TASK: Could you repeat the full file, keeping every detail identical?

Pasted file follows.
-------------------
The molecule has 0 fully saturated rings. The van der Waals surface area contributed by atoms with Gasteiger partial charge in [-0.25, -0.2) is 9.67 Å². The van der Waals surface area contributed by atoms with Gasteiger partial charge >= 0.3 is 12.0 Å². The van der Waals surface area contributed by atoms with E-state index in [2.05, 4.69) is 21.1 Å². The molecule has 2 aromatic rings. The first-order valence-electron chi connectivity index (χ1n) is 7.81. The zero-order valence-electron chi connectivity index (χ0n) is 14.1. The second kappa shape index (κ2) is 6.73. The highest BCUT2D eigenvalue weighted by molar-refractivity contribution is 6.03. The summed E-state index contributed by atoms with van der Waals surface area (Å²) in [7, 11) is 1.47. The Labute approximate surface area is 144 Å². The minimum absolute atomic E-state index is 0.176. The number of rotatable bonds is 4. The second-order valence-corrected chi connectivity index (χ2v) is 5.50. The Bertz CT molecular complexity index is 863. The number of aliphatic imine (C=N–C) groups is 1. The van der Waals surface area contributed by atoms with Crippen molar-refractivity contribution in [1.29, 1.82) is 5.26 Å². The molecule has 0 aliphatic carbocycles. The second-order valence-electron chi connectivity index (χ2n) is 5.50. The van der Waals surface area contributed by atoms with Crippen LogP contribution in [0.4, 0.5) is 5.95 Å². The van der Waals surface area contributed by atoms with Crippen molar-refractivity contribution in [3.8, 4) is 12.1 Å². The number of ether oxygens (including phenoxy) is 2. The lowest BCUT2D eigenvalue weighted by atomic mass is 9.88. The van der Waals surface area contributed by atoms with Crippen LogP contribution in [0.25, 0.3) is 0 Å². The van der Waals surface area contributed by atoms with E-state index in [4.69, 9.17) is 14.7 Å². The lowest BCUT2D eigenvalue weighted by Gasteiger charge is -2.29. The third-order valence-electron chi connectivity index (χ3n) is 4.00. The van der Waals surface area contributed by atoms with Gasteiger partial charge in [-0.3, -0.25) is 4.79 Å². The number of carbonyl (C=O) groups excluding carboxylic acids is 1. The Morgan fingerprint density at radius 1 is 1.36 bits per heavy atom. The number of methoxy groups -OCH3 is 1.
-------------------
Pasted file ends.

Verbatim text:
The molecule has 0 fully saturated rings. The van der Waals surface area contributed by atoms with Gasteiger partial charge in [-0.25, -0.2) is 9.67 Å². The van der Waals surface area contributed by atoms with Gasteiger partial charge >= 0.3 is 12.0 Å². The van der Waals surface area contributed by atoms with E-state index in [2.05, 4.69) is 21.1 Å². The molecule has 2 aromatic rings. The first-order valence-electron chi connectivity index (χ1n) is 7.81. The zero-order valence-electron chi connectivity index (χ0n) is 14.1. The second kappa shape index (κ2) is 6.73. The highest BCUT2D eigenvalue weighted by molar-refractivity contribution is 6.03. The summed E-state index contributed by atoms with van der Waals surface area (Å²) in [7, 11) is 1.47. The Labute approximate surface area is 144 Å². The minimum absolute atomic E-state index is 0.176. The number of rotatable bonds is 4. The second-order valence-corrected chi connectivity index (χ2v) is 5.50. The Bertz CT molecular complexity index is 863. The number of aliphatic imine (C=N–C) groups is 1. The van der Waals surface area contributed by atoms with Crippen molar-refractivity contribution in [1.29, 1.82) is 5.26 Å². The molecule has 0 aliphatic carbocycles. The second-order valence-electron chi connectivity index (χ2n) is 5.50. The van der Waals surface area contributed by atoms with Crippen LogP contribution in [0.4, 0.5) is 5.95 Å². The van der Waals surface area contributed by atoms with Crippen molar-refractivity contribution in [3.8, 4) is 12.1 Å². The number of ether oxygens (including phenoxy) is 2. The lowest BCUT2D eigenvalue weighted by atomic mass is 9.88. The van der Waals surface area contributed by atoms with Crippen LogP contribution in [0.25, 0.3) is 0 Å². The van der Waals surface area contributed by atoms with E-state index in [4.69, 9.17) is 14.7 Å². The lowest BCUT2D eigenvalue weighted by Gasteiger charge is -2.29. The third-order valence-electron chi connectivity index (χ3n) is 4.00. The van der Waals surface area contributed by atoms with Gasteiger partial charge in [-0.3, -0.25) is 4.79 Å². The number of carbonyl (C=O) groups excluding carboxylic acids is 1. The Morgan fingerprint density at radius 1 is 1.36 bits per heavy atom. The number of methoxy groups -OCH3 is 1.